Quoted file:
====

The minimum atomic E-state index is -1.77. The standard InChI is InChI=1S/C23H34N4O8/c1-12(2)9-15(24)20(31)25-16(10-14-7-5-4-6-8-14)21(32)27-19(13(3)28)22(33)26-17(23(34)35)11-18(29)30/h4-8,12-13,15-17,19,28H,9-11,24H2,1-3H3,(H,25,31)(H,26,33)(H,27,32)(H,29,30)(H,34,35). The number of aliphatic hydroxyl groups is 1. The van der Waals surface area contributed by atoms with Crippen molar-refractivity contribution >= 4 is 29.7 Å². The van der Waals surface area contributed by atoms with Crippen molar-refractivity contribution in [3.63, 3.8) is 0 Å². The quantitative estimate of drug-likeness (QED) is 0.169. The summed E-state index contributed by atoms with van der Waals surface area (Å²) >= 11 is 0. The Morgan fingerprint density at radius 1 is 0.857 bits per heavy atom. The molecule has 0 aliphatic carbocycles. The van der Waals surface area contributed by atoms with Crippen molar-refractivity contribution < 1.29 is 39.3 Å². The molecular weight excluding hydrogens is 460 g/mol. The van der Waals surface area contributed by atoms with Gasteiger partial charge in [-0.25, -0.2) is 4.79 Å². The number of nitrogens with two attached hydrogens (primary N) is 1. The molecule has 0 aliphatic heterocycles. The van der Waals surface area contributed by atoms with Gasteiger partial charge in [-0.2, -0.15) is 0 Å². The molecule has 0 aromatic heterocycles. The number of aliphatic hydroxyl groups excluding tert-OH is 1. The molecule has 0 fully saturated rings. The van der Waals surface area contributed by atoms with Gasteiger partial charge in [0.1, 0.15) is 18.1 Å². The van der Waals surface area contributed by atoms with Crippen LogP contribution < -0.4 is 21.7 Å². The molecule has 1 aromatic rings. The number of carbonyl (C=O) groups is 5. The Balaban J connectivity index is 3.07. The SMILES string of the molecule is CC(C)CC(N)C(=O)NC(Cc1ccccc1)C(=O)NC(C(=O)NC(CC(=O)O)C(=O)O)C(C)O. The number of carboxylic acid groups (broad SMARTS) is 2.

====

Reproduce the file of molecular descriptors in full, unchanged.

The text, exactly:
The minimum atomic E-state index is -1.77. The standard InChI is InChI=1S/C23H34N4O8/c1-12(2)9-15(24)20(31)25-16(10-14-7-5-4-6-8-14)21(32)27-19(13(3)28)22(33)26-17(23(34)35)11-18(29)30/h4-8,12-13,15-17,19,28H,9-11,24H2,1-3H3,(H,25,31)(H,26,33)(H,27,32)(H,29,30)(H,34,35). The number of aliphatic hydroxyl groups is 1. The van der Waals surface area contributed by atoms with Crippen molar-refractivity contribution >= 4 is 29.7 Å². The van der Waals surface area contributed by atoms with Crippen molar-refractivity contribution in [3.63, 3.8) is 0 Å². The quantitative estimate of drug-likeness (QED) is 0.169. The summed E-state index contributed by atoms with van der Waals surface area (Å²) >= 11 is 0. The Morgan fingerprint density at radius 1 is 0.857 bits per heavy atom. The molecule has 0 aliphatic carbocycles. The van der Waals surface area contributed by atoms with Crippen molar-refractivity contribution < 1.29 is 39.3 Å². The molecular weight excluding hydrogens is 460 g/mol. The van der Waals surface area contributed by atoms with Gasteiger partial charge in [-0.25, -0.2) is 4.79 Å². The number of nitrogens with two attached hydrogens (primary N) is 1. The molecule has 0 aliphatic heterocycles. The van der Waals surface area contributed by atoms with Gasteiger partial charge in [-0.2, -0.15) is 0 Å². The molecule has 0 aromatic heterocycles. The number of aliphatic hydroxyl groups excluding tert-OH is 1. The molecule has 0 fully saturated rings. The van der Waals surface area contributed by atoms with Gasteiger partial charge in [0.1, 0.15) is 18.1 Å². The van der Waals surface area contributed by atoms with Crippen LogP contribution < -0.4 is 21.7 Å². The molecule has 1 aromatic rings. The number of carbonyl (C=O) groups is 5. The Balaban J connectivity index is 3.07. The SMILES string of the molecule is CC(C)CC(N)C(=O)NC(Cc1ccccc1)C(=O)NC(C(=O)NC(CC(=O)O)C(=O)O)C(C)O. The number of carboxylic acid groups (broad SMARTS) is 2.